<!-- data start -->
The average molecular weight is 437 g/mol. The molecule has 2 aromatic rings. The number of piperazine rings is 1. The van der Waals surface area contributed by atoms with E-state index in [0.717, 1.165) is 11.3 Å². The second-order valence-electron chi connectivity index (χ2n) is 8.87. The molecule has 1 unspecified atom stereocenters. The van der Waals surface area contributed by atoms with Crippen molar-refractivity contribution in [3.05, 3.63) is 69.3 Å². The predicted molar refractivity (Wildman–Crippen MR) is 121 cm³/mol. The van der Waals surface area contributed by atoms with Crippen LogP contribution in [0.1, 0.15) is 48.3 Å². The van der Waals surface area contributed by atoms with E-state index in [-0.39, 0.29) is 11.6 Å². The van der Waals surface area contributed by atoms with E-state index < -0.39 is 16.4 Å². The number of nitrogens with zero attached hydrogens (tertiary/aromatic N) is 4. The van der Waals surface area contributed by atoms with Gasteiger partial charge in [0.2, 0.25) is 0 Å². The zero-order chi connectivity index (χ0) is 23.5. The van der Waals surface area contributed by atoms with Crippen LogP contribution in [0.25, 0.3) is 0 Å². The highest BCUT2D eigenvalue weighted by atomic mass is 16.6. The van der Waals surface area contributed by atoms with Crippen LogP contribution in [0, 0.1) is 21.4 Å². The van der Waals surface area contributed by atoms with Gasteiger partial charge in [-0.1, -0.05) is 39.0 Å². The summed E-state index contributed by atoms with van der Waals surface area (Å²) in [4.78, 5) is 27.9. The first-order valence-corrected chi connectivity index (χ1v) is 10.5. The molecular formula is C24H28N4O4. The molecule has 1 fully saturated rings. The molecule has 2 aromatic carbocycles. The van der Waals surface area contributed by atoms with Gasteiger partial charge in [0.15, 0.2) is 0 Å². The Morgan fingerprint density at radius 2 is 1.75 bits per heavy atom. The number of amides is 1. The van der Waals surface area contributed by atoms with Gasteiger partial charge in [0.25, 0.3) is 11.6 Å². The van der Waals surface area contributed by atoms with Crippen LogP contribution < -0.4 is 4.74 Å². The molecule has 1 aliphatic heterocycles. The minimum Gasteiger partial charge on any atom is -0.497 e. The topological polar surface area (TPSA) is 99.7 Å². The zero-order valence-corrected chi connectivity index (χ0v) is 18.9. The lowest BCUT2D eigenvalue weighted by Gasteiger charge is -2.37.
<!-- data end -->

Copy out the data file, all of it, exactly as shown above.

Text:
The average molecular weight is 437 g/mol. The molecule has 2 aromatic rings. The number of piperazine rings is 1. The van der Waals surface area contributed by atoms with E-state index in [0.717, 1.165) is 11.3 Å². The second-order valence-electron chi connectivity index (χ2n) is 8.87. The molecule has 1 unspecified atom stereocenters. The van der Waals surface area contributed by atoms with Crippen molar-refractivity contribution in [3.05, 3.63) is 69.3 Å². The predicted molar refractivity (Wildman–Crippen MR) is 121 cm³/mol. The van der Waals surface area contributed by atoms with Crippen LogP contribution in [0.1, 0.15) is 48.3 Å². The van der Waals surface area contributed by atoms with E-state index in [-0.39, 0.29) is 11.6 Å². The van der Waals surface area contributed by atoms with E-state index < -0.39 is 16.4 Å². The number of nitrogens with zero attached hydrogens (tertiary/aromatic N) is 4. The van der Waals surface area contributed by atoms with Gasteiger partial charge in [0.2, 0.25) is 0 Å². The zero-order chi connectivity index (χ0) is 23.5. The van der Waals surface area contributed by atoms with Crippen LogP contribution in [0.25, 0.3) is 0 Å². The highest BCUT2D eigenvalue weighted by atomic mass is 16.6. The van der Waals surface area contributed by atoms with Crippen LogP contribution in [0, 0.1) is 21.4 Å². The van der Waals surface area contributed by atoms with Gasteiger partial charge in [-0.1, -0.05) is 39.0 Å². The summed E-state index contributed by atoms with van der Waals surface area (Å²) in [4.78, 5) is 27.9. The first-order valence-corrected chi connectivity index (χ1v) is 10.5. The molecular formula is C24H28N4O4. The molecule has 1 fully saturated rings. The molecule has 2 aromatic carbocycles. The van der Waals surface area contributed by atoms with Gasteiger partial charge in [0.15, 0.2) is 0 Å². The Morgan fingerprint density at radius 2 is 1.75 bits per heavy atom. The number of amides is 1. The van der Waals surface area contributed by atoms with Gasteiger partial charge in [0.25, 0.3) is 11.6 Å². The van der Waals surface area contributed by atoms with Crippen LogP contribution < -0.4 is 4.74 Å². The molecule has 1 aliphatic heterocycles. The minimum Gasteiger partial charge on any atom is -0.497 e. The topological polar surface area (TPSA) is 99.7 Å². The zero-order valence-corrected chi connectivity index (χ0v) is 18.9. The lowest BCUT2D eigenvalue weighted by Gasteiger charge is -2.37.